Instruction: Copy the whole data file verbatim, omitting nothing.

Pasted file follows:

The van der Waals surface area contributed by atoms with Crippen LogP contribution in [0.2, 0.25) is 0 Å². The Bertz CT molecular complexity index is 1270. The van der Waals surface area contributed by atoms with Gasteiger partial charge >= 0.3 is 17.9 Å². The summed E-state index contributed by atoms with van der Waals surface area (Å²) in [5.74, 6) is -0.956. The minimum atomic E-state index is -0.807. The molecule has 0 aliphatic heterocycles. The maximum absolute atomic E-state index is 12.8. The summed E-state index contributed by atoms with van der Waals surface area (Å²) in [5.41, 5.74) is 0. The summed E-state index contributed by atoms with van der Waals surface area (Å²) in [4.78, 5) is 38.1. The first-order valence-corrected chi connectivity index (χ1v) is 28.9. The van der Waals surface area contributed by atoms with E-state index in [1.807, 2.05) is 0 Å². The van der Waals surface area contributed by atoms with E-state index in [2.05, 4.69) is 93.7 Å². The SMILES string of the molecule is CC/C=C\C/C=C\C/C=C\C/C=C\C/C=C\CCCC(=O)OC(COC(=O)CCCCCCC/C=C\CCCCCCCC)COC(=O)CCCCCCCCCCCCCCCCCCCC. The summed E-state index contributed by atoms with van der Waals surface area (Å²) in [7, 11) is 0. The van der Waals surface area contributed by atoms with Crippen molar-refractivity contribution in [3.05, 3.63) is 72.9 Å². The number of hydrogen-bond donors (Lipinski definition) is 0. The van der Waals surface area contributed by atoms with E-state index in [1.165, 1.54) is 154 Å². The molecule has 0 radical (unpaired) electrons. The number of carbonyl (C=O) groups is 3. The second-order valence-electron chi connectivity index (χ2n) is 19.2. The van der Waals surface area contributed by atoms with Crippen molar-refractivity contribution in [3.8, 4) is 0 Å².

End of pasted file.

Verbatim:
The van der Waals surface area contributed by atoms with Crippen LogP contribution in [0.2, 0.25) is 0 Å². The Bertz CT molecular complexity index is 1270. The van der Waals surface area contributed by atoms with Gasteiger partial charge >= 0.3 is 17.9 Å². The summed E-state index contributed by atoms with van der Waals surface area (Å²) in [5.74, 6) is -0.956. The minimum atomic E-state index is -0.807. The molecule has 0 aliphatic heterocycles. The maximum absolute atomic E-state index is 12.8. The summed E-state index contributed by atoms with van der Waals surface area (Å²) in [5.41, 5.74) is 0. The summed E-state index contributed by atoms with van der Waals surface area (Å²) in [4.78, 5) is 38.1. The first-order valence-corrected chi connectivity index (χ1v) is 28.9. The van der Waals surface area contributed by atoms with E-state index in [1.807, 2.05) is 0 Å². The van der Waals surface area contributed by atoms with E-state index in [2.05, 4.69) is 93.7 Å². The SMILES string of the molecule is CC/C=C\C/C=C\C/C=C\C/C=C\C/C=C\CCCC(=O)OC(COC(=O)CCCCCCC/C=C\CCCCCCCC)COC(=O)CCCCCCCCCCCCCCCCCCCC. The summed E-state index contributed by atoms with van der Waals surface area (Å²) in [7, 11) is 0. The van der Waals surface area contributed by atoms with Crippen molar-refractivity contribution in [3.05, 3.63) is 72.9 Å². The number of hydrogen-bond donors (Lipinski definition) is 0. The van der Waals surface area contributed by atoms with E-state index in [1.165, 1.54) is 154 Å². The molecule has 0 radical (unpaired) electrons. The number of carbonyl (C=O) groups is 3. The second-order valence-electron chi connectivity index (χ2n) is 19.2. The van der Waals surface area contributed by atoms with Crippen molar-refractivity contribution in [3.8, 4) is 0 Å².